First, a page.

Mike Duncan brings us a sympathetic hero in ‘‘Math of the Spear-Carrier’’. Sandra Misha is the sole survivor of a destroyed spaceship and its escorts. She has a head for numbers and chess, and that’s helping her survive as she jumps from wreck to wreck trying to find air and other resources to keep going. But the enemy that destroyed her fleet is still out there, and what is one person against even one spaceship, much less a fleet? I think we all know the classic SF answer to that one, but I like the way Sandra’s personality shines as she thinks her way through her problems and how she ended up in this mess in the first place. Another classic hero archetype shows up in Michael F. Flynn’s novelette ‘‘The Journeyman: At the Bluffs of Sinjin Trell’’, continuing his Journeyman series of stories. We find Teo and Sammi in the Roy’s Own Savage Archers, being commanded by a petty and jealous leader into a situation reminiscent of the charge of the Light Brigade. Luckily Teo has the smarts and resources to create options other than simply rushing into the jaws of certain death. But even after outsmarting the overlooking cannons, what sort of secrets will they find at the end of the ravine they must move through? There’s history and different flavors of ancient tech, and at the end there’s still a jealous and duel-happy commander to deal with. In Flynn’s hands we can trust heroes like Teo and Sammi to tackle each obstacle with élan.

I was only able to get to one Sunday Morning Transport story this month, but ‘‘A Subscriber’s Only Sneak Peek into the Preliminary Report on the Conditions of the Camps’’ by Juan Martinez was particularly intense. The narrator is a corporate shill live streaming his visit to camps in Colombia housing American refugees. Gigantic alien insec­toid lifeforms have parked themselves in the skies, especially above Colombia, because they love eat­ing fresh cut flowers. As the narrator is putting the typical corporate spin on everything he sees, one of the aliens collapses to the ground. The focus of this story is on worldviews instead of worldbuilding, and it is twisted and effective.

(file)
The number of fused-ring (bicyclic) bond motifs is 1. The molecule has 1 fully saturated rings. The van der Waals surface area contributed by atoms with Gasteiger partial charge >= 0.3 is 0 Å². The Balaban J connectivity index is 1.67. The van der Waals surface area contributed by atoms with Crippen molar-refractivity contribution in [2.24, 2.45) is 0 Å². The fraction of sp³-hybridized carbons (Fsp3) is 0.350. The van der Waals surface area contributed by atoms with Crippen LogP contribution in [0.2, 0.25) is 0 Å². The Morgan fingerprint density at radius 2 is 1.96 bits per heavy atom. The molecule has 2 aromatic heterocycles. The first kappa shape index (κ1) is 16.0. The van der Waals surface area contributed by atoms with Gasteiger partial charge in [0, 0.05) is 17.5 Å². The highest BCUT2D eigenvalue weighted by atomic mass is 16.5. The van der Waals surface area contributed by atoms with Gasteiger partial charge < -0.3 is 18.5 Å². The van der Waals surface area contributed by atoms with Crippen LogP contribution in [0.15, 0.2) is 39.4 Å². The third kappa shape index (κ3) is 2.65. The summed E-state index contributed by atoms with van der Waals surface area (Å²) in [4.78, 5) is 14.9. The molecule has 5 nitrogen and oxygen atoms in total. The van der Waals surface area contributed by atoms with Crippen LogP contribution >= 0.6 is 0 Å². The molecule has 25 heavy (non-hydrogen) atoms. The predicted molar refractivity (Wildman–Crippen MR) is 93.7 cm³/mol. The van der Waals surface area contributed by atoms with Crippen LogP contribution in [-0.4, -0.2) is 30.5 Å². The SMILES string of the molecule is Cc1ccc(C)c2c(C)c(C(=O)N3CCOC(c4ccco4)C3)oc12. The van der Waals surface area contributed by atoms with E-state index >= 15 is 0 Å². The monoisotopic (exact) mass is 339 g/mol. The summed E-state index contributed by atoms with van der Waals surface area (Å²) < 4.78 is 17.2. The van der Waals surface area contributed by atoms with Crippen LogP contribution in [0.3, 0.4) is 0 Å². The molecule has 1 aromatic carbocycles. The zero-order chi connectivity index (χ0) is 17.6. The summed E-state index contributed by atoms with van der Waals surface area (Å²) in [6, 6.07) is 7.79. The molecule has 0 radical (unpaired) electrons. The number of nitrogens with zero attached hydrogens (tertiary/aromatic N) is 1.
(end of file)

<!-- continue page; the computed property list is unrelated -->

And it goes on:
Recommended Stories

‘‘Math of the Spear-Carrier’’, Mike Duncan (Analog 3-4/22)
‘‘The Massage Lady at Munjeong Road Bathhouse’’, Isabel J. Kim (Clarkesworld 2/22)
‘‘A Subscriber’s Only Sneak Peek into the  Preliminary Report on the Conditions of the Camps’’, Juan Martinez  (Sunday Morning Transport 1/23/22)
‘‘Nirvana or Bust’’, Michael Swanwick (Analog 3-4/22)

Karen Burnham is an electromagnetics engineer by way of vocation, and a book reviewer/critic by way of avocation. She has worked on NASA projects including the Dream Chaser spacecraft and currently works in the automotive industry in Michigan. She has reviewed for venues such as Locus Magazine, NYRSF, Strange Horizons, SFSignal.com, and Cascadia Subduction Zone. She has produced podcasts for Locusmag.com and SFSignal.com, especially SF Crossing the Gulf with Karen Lord. Her book on Greg Egan came out from University of Illinois Press in 2014, and she has twice been nominated in the Best Non-Fiction category of the British SF Awards.

This review and more like it in the April 2022 issue of Locus.